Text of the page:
Of course I have to mention Balsamiq here as well. Their whole marketing strategy is really down to earth and very personal. I wouldn’t feel any hesitation to get in touch in case I needed to. They also offer very different channels to contact them and also personal contact details for every member of their team.


Discovered by frederic.

If you want to contact Jarad Johnson. Why not send him a postcard. His contact form pulls up from the bottom of the page once you click on Send me a message, I promise I’ll response and it is designed like an antique postcard. Also he offers many other ways to get in touch with him.

Be active on social media


Discovered by mva.

Being on social media has almost become a must have for any company. As social media is all about interacting with others and sharing stuff, it’s not a surprise that people use these channels to contact you. Not being active on social media can disappoint your users if that’s the way they have chosen to get in contact. At the same time, it works the other way around. For example on facebook and twitter, people are very communicative, which forms a perfect base to get them involved in a conversation. NDTV nicely integrate social media buttons on their site. They don’t use standard buttons, but a beautiful and very personal design, which I think is very authentic and trustworthy.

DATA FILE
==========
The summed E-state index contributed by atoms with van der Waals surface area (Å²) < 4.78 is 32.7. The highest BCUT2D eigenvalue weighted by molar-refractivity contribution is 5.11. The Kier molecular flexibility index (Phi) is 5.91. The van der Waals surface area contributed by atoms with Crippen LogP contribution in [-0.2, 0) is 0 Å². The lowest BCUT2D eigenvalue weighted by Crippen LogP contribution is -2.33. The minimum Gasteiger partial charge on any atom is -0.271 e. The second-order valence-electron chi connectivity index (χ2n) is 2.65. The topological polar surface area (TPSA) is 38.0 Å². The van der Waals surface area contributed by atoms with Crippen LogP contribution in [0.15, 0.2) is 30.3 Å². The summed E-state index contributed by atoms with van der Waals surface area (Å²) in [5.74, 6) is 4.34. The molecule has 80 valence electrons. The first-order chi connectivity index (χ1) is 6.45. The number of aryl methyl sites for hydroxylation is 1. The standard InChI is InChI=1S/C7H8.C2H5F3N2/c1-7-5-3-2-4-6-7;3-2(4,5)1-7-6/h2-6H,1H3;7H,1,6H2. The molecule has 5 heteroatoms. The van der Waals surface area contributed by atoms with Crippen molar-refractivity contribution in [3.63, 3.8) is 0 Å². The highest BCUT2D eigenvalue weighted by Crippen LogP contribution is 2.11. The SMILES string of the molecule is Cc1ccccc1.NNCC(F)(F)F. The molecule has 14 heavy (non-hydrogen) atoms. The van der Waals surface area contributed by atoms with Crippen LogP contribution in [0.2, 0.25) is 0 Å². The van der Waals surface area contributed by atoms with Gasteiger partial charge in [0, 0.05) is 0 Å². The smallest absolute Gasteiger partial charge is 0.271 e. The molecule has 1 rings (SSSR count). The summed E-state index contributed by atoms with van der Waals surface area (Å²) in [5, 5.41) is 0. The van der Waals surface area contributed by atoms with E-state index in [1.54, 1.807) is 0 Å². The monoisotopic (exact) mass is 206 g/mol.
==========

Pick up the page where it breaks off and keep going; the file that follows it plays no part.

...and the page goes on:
Discovered by claudio.

Also issuu give their Twitter button a personal twist. The handwritten correction changing ME into US gives me the impression that they really put some thought into this. This little detail really invites me to follow them as it gives me the impression that they are active on twitter.


Discovered by usabilla.

Last but not least, TechChrunch has a nice way to promote their social media buttons and contact options with the quote CRUNCH WITH US. This creates an instant feeling of being part of the Tech Crunch community and invites me to get in contact with them.

2 comments

  1. PP Korevaar

    Nice read! Thanks for using on of our projects as an example! :)

  2. Kumar

    I see many websites which dont have the basic information to contact them back, such websites does give a negative impact on the visitor. So, I agree with you on the first factor to show that the company is real.